The weight of expectation is on Wilshere. Like Ramsey and Oxlade-Chamberlain, they are the future of the club except the modern game dictates that the future is now, no time allowed for growing up. Each has their own problems to deal with but all are expected to be matchwinners now they are first team regulars. Injury has blighted their seasons on the pitch but perhaps Wilshere is suffering more than most. He wears his heart on his sleeve and frustrations are easily aired. Incidents on and off the pitch have distracted this season but with hindsight, suffering abuse from City fans does warrant the reaction it got. Football is now so prissy that players are required to be angelic; they cannot react to anything from the stands because all-seater stadiums have sapped the character from the game. Complaining about taking ‘selfies’ is so utterly bizarre that you question how such stories get traction.
Wilshere’s frustrations at Eastlands are the reactions you want to see because he was so utterly furious over his own and the team’s performance that he lost his cool. If that is evidence of petulance, I have no issue with it. The other side of that coin is the niggling fouls committed and constant yapping in the referee’s ear during a match. But some players are like that, especially if they feel the official is affording them little or no protection. Why shouldn’t he be airing his views? So long as he exercises enough judgement to know when to call a temporary or permanent halt to proceedings, that is good enough for me.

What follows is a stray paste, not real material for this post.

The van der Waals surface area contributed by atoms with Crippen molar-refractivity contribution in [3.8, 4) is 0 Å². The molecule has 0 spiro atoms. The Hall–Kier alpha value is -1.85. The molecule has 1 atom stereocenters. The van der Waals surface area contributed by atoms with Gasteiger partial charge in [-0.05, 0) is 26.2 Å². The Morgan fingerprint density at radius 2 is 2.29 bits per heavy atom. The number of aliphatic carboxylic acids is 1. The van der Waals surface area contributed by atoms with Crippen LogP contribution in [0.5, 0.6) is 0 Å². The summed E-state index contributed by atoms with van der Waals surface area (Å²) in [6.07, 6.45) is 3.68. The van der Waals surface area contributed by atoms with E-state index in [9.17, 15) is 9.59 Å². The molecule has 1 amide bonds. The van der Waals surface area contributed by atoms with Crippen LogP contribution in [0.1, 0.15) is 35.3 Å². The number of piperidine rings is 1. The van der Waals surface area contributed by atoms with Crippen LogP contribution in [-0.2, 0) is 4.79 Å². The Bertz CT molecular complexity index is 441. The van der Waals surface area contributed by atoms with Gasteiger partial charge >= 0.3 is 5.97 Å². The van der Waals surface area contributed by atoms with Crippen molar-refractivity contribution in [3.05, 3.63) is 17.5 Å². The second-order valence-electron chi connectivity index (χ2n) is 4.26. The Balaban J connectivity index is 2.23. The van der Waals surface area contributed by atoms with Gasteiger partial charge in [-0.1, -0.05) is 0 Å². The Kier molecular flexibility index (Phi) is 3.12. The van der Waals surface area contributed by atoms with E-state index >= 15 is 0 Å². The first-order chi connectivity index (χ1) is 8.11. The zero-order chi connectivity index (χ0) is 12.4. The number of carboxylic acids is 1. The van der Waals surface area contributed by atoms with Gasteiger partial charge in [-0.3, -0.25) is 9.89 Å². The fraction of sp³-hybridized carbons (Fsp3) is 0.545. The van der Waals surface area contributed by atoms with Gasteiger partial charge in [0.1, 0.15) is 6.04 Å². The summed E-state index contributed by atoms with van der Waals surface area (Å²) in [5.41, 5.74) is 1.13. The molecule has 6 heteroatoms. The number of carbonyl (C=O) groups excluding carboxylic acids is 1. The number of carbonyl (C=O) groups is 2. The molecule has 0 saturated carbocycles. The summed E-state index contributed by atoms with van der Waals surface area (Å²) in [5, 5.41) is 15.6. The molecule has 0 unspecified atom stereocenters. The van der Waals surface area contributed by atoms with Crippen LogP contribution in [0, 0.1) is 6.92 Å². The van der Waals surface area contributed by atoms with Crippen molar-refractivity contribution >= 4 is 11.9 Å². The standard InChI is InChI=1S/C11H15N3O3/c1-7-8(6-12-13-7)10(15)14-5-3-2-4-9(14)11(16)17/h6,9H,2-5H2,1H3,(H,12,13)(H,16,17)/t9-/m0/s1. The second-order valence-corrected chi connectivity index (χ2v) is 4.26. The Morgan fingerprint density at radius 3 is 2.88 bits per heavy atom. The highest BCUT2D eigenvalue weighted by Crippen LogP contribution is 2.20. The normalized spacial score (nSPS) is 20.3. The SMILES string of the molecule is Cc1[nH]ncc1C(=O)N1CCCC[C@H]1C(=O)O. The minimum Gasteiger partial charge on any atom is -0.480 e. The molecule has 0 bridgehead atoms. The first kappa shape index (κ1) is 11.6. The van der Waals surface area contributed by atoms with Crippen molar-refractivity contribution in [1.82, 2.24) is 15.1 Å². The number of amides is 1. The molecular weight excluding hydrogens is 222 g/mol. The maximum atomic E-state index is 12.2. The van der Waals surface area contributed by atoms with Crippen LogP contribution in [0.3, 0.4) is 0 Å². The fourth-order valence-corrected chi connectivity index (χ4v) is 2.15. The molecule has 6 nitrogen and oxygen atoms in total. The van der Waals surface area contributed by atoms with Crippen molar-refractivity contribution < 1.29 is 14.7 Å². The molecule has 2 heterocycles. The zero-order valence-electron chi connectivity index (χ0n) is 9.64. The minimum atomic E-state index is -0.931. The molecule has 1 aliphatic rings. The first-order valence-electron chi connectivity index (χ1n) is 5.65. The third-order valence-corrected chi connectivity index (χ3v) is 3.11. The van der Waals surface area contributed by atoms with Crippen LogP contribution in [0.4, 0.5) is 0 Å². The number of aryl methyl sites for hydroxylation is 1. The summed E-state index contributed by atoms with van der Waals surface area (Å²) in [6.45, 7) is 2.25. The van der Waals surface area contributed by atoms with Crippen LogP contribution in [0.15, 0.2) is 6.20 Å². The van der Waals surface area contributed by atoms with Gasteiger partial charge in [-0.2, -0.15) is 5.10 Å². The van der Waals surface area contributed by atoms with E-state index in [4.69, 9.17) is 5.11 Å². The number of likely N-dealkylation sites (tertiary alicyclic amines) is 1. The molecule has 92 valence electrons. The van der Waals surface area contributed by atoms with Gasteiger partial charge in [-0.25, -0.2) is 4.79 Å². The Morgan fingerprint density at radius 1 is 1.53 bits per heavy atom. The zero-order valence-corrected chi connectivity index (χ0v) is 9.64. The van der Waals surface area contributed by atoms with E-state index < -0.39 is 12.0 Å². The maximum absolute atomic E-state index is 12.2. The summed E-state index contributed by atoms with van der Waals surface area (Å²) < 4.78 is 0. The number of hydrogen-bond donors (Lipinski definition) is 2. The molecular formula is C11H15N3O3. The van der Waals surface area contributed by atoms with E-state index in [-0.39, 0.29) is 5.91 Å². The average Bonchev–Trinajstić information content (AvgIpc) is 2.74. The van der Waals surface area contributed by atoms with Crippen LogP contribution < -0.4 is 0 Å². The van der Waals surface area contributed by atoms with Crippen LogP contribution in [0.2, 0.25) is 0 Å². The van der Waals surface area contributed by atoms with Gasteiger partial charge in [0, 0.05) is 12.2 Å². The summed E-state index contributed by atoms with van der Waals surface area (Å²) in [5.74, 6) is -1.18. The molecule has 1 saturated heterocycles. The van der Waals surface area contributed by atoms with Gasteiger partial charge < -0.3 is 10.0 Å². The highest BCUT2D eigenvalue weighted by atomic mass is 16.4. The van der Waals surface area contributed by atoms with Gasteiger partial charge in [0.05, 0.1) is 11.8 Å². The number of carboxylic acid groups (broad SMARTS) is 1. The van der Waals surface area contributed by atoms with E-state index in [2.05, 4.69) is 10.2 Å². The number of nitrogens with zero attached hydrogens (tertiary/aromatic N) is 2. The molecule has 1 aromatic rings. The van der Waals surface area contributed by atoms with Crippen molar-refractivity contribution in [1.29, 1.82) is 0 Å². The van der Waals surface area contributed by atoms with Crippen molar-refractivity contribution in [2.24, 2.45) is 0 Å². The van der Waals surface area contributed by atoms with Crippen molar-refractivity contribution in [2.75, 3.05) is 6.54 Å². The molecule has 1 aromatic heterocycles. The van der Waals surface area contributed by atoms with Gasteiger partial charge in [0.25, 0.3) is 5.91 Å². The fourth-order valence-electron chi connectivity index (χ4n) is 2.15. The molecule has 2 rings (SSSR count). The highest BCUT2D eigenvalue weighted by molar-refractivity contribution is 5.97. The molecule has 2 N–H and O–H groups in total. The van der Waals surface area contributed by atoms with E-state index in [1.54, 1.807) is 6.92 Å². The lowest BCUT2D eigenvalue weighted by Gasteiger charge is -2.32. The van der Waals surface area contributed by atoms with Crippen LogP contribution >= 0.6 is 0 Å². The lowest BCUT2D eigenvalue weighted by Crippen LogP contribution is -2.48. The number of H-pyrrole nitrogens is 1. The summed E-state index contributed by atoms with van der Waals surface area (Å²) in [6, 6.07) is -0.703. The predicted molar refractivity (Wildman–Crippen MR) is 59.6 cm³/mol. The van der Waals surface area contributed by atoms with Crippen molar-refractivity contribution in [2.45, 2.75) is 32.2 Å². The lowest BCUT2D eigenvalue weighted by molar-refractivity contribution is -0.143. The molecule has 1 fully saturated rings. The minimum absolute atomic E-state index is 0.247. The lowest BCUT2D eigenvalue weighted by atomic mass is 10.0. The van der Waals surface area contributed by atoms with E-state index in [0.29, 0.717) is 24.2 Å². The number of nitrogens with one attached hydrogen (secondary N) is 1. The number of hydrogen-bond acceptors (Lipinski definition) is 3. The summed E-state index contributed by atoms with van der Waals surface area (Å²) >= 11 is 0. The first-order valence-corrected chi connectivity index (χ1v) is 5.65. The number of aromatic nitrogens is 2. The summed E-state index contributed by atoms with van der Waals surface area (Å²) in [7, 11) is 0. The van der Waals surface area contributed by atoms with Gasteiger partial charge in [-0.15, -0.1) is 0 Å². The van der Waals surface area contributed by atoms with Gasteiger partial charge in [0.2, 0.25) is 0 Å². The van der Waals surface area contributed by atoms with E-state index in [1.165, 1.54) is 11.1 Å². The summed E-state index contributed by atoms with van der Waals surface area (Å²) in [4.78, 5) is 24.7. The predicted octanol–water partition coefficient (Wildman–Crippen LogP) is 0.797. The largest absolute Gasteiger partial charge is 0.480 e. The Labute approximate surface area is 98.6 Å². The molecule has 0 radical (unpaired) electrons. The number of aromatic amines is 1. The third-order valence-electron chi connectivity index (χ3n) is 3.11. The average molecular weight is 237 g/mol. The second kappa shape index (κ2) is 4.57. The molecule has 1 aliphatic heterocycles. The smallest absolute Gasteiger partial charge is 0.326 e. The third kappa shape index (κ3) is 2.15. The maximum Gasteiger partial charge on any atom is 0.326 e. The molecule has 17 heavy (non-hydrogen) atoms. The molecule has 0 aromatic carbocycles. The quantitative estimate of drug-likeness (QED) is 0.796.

His biggest lesson is to learn that he is not solely responsible for turning a match, of trying too hard. You can see that in some games where the effort is pushed to the limit but credit to him, he never hides in matches. It is part of the learning curve in what is still only his third full season as a player. We forget that. The odd appearance here and there from 2008 – 11 plus a loan spell at Bolton came to a crushing halt as 2011-12 was entirely wiped out with injury. The stop / start nature of his return were reminiscent of the struggles Aaron Ramsey faced. Effectively one season absent became two as match fitness and form were interrupted as his body re-adjusts to playing each week. Is that evidence of mismanagement? Some believe so, others are adamant the opposite holds. The truth is probably somewhere between the two.
The genuine concern is that this cycle of events will continue and haunt his career, cast him into the category of Marinello, Petrovic and Nicholas; unfulfilled potential but loved by the crowd as opposed to local hero. Wilshere has much to learn and will do so from the likes of Rosicky, Cazorla and Özil. The hopes of him being a staple of the midfield for years to come depend on patience as he recovers from the spell of injuries which have blighted him so far. Patience is in short supply at the moment.